Religion in Foreign Policy
This is an advance summary of a forthcoming article in the Oxford Research Encyclopedia of Politics. Please check back later for the full article.
The foreign policies of most states are secular in orientation and focus. A few make religion a prominent component of their ideological approach to foreign policy. States whose foreign policies are consistently or irregularly informed by religion include: Egypt, Iran, India, Israel, Saudi Arabia, and the United States. In each case, these states’ foreign policies feature domestic religious actors seeking to have regular or intermittent involvement in the making of foreign policy. The impact and capacity of such religious actors is linked to the ideological and/or national interest priorities of incumbent governments. That is, religious actors may have an opportunity for input into foreign policy that reflects a concern more generally with the association between material concerns—national security—and religious and ethical ideas, norms and values.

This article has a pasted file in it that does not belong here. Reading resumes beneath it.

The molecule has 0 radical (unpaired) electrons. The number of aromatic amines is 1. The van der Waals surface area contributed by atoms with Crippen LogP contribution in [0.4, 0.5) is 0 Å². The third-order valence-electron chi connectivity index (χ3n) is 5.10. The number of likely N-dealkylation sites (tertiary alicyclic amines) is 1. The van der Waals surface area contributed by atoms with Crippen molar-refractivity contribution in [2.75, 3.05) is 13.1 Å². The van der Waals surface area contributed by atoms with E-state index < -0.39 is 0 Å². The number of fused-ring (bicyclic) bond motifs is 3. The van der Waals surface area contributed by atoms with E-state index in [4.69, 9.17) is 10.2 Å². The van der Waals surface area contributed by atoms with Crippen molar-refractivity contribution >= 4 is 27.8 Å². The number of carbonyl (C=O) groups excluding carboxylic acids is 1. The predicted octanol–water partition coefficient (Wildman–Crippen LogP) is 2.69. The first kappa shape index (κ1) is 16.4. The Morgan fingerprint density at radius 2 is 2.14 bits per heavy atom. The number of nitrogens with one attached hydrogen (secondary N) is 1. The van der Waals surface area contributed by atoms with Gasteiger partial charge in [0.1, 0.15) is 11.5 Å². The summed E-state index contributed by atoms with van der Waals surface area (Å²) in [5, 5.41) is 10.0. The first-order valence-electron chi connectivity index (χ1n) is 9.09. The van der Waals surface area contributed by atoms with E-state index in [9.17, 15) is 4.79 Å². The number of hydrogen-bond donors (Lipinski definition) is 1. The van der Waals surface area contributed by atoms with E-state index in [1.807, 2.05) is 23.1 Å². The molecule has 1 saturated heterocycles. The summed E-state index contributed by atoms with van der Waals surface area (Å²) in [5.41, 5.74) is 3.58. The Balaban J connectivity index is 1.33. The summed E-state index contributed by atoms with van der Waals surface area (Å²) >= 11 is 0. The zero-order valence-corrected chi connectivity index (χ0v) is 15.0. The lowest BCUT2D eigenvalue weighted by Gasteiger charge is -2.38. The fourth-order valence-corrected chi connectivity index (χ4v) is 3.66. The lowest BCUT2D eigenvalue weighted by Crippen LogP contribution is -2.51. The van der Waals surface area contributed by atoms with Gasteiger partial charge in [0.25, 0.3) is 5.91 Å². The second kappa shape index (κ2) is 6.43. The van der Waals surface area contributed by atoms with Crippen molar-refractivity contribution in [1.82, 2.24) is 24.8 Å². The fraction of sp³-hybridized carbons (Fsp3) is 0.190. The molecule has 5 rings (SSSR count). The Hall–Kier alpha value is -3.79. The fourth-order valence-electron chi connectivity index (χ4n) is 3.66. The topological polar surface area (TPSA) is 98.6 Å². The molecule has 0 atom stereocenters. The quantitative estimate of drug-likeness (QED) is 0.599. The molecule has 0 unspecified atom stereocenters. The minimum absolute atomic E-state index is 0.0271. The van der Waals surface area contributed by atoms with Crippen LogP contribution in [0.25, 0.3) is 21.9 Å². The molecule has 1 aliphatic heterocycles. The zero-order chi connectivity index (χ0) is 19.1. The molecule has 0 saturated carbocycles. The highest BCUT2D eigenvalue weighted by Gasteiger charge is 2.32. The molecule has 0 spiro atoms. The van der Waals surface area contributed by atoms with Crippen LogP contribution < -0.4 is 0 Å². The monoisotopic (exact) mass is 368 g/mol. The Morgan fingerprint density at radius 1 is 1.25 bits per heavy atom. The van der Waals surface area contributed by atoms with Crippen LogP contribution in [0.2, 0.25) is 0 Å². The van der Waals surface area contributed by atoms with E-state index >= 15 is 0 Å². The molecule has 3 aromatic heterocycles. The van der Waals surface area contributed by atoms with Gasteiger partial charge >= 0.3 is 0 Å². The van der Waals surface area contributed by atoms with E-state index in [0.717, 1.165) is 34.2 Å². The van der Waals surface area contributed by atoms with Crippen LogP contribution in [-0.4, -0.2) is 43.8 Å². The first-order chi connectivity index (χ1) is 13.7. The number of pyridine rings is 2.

In addition to states with input from religious actors in foreign policy making, we can also note several important non-state actors whose religious beliefs centrally inform their foreign policies, which often focus on the United Nations (UN), the world’s largest and most comprehensive organization with near-universal state membership. The UN is a key focal point to pursue such policies, and three such actors can be identified: the Holy See/Vatican (and, more generally, the Roman Catholic Church), the Organization of Islamic Cooperation, and the World Council of Churches, whose religious orientations are, respectively: Roman Catholicism, Islam, and non-Catholic Christianity.
Religious actors have important roles in foreign policy in relation to selected states and to non-state actors.